Located just 10 miles across from the South rim, getting to the north rim is not so easy. The trip around the canyon is 215 miles long so don’t expect to see both rims in the same day. The north rim is approximately 8,000 feet in altitude so temperatures here are cooler both in summer and in winter. In the winter, snow can close access to the north rim altogether so be sure to check with the Forest Service before you make the trip as the rim is often closed during snowy weather. You can find lodging, restaurants and shops at the Grand Canyon Lodge and the north rim area. The park is not as commercial or as busy as the south rim so you will have much fewer crowds here. The easiest to access viewing point is Bright Angel Point where you can hear the water from Roaring Springs 3,000 feet below. You can hike along Bright Angel Trail and see some awesome views of the canyon below.
Take the park drive and stop at Point Imperial, the highest elevation in the park at 8,803 feet in altitude. Head back to the road and take the fork to Cape Royal located 23 miles from the Grand Canyon Lodge. Be sure to stop at Vista Encantadora, Roosevelt Point and Walhalla Overlook. When you get to the Cape Royal lookout, you will have to walk to the viewing points but the views are well worth the half mile walk. At Cape Royal, you get an impressive view of the Colorado River and the valley below. On your walk back, be sure to take the marked path to your right to see Angel’s Window. Angel’s Window is an unusual, natural arch rock formation that sits on a large rock ledge with a viewing platform on top. From Angel’s window, you also have great views of the canyon and surrounding rock formations. Take the Cliff Springs Trail that leads off just opposite the Angel’s Windown overlook for a 2 mile round-trip hike. You can see the ruins of the Anazazi granary along this trail.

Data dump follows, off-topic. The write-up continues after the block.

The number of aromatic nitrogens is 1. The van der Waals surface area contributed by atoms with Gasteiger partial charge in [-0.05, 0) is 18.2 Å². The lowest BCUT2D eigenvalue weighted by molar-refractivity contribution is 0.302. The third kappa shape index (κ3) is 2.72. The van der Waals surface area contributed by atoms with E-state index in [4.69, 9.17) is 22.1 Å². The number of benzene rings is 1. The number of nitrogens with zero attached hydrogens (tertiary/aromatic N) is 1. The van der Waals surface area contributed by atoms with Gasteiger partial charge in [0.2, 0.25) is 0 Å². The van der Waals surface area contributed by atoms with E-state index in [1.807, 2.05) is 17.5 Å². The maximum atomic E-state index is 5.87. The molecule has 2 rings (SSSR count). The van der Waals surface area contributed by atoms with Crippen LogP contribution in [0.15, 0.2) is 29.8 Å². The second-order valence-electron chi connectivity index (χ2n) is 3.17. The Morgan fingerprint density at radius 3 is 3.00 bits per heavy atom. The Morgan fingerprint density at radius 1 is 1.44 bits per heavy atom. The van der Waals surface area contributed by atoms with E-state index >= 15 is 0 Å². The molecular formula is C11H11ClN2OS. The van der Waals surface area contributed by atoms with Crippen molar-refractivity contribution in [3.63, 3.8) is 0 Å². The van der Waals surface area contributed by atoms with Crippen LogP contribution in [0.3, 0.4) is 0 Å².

To get to the north rim, take US Route 89A to Jacob Lake. From Jacob Lake, take State Route 67 south for 45 miles. This will lead you to the Park entrance.